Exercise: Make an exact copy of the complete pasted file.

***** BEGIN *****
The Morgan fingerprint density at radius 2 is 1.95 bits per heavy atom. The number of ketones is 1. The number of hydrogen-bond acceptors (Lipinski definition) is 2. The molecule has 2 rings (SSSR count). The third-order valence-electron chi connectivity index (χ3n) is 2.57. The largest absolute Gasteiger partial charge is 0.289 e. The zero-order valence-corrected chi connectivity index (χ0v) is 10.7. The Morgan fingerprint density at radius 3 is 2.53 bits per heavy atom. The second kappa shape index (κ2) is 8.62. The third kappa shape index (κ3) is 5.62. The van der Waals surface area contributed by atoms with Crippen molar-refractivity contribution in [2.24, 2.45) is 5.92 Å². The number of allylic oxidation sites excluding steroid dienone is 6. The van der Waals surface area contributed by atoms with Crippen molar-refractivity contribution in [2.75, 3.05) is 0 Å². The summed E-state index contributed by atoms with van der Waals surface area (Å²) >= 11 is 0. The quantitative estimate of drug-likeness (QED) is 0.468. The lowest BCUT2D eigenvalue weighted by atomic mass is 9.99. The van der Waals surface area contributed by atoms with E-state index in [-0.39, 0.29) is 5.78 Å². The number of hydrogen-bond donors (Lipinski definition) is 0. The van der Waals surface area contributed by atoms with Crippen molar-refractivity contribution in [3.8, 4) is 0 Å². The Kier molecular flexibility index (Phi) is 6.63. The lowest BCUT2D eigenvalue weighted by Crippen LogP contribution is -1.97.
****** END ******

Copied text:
The Morgan fingerprint density at radius 2 is 1.95 bits per heavy atom. The number of ketones is 1. The number of hydrogen-bond acceptors (Lipinski definition) is 2. The molecule has 2 rings (SSSR count). The third-order valence-electron chi connectivity index (χ3n) is 2.57. The largest absolute Gasteiger partial charge is 0.289 e. The zero-order valence-corrected chi connectivity index (χ0v) is 10.7. The Morgan fingerprint density at radius 3 is 2.53 bits per heavy atom. The second kappa shape index (κ2) is 8.62. The third kappa shape index (κ3) is 5.62. The van der Waals surface area contributed by atoms with Crippen molar-refractivity contribution in [2.24, 2.45) is 5.92 Å². The number of allylic oxidation sites excluding steroid dienone is 6. The van der Waals surface area contributed by atoms with Crippen molar-refractivity contribution in [2.75, 3.05) is 0 Å². The summed E-state index contributed by atoms with van der Waals surface area (Å²) >= 11 is 0. The quantitative estimate of drug-likeness (QED) is 0.468. The lowest BCUT2D eigenvalue weighted by atomic mass is 9.99. The van der Waals surface area contributed by atoms with E-state index in [-0.39, 0.29) is 5.78 Å². The number of hydrogen-bond donors (Lipinski definition) is 0. The van der Waals surface area contributed by atoms with Crippen molar-refractivity contribution in [3.8, 4) is 0 Å². The Kier molecular flexibility index (Phi) is 6.63. The lowest BCUT2D eigenvalue weighted by Crippen LogP contribution is -1.97.